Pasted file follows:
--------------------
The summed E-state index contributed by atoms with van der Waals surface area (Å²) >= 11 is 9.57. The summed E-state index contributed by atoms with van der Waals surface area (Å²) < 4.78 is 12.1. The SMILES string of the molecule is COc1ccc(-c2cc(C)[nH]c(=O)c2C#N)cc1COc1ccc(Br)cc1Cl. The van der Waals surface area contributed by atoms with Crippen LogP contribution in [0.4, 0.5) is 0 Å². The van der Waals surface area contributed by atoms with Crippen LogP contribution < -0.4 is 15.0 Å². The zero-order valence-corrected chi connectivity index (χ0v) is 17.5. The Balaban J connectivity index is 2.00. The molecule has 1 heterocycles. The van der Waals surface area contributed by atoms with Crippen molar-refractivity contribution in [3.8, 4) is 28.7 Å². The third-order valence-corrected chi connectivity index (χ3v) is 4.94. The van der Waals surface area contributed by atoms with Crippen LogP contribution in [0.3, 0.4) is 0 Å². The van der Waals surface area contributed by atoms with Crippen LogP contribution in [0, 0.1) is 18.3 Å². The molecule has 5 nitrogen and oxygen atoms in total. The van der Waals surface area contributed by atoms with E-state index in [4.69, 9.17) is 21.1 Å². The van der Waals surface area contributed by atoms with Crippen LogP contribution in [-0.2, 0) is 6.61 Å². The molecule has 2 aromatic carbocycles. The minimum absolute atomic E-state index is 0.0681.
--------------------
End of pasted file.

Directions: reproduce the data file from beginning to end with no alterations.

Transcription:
The summed E-state index contributed by atoms with van der Waals surface area (Å²) >= 11 is 9.57. The summed E-state index contributed by atoms with van der Waals surface area (Å²) < 4.78 is 12.1. The SMILES string of the molecule is COc1ccc(-c2cc(C)[nH]c(=O)c2C#N)cc1COc1ccc(Br)cc1Cl. The van der Waals surface area contributed by atoms with Crippen LogP contribution in [0.4, 0.5) is 0 Å². The van der Waals surface area contributed by atoms with Crippen LogP contribution < -0.4 is 15.0 Å². The zero-order valence-corrected chi connectivity index (χ0v) is 17.5. The Balaban J connectivity index is 2.00. The molecule has 1 heterocycles. The van der Waals surface area contributed by atoms with Crippen molar-refractivity contribution in [3.8, 4) is 28.7 Å². The third-order valence-corrected chi connectivity index (χ3v) is 4.94. The van der Waals surface area contributed by atoms with Crippen LogP contribution in [0.3, 0.4) is 0 Å². The van der Waals surface area contributed by atoms with Crippen LogP contribution in [0, 0.1) is 18.3 Å². The molecule has 5 nitrogen and oxygen atoms in total. The van der Waals surface area contributed by atoms with E-state index in [4.69, 9.17) is 21.1 Å². The van der Waals surface area contributed by atoms with Crippen LogP contribution in [-0.2, 0) is 6.61 Å². The molecule has 2 aromatic carbocycles. The minimum absolute atomic E-state index is 0.0681.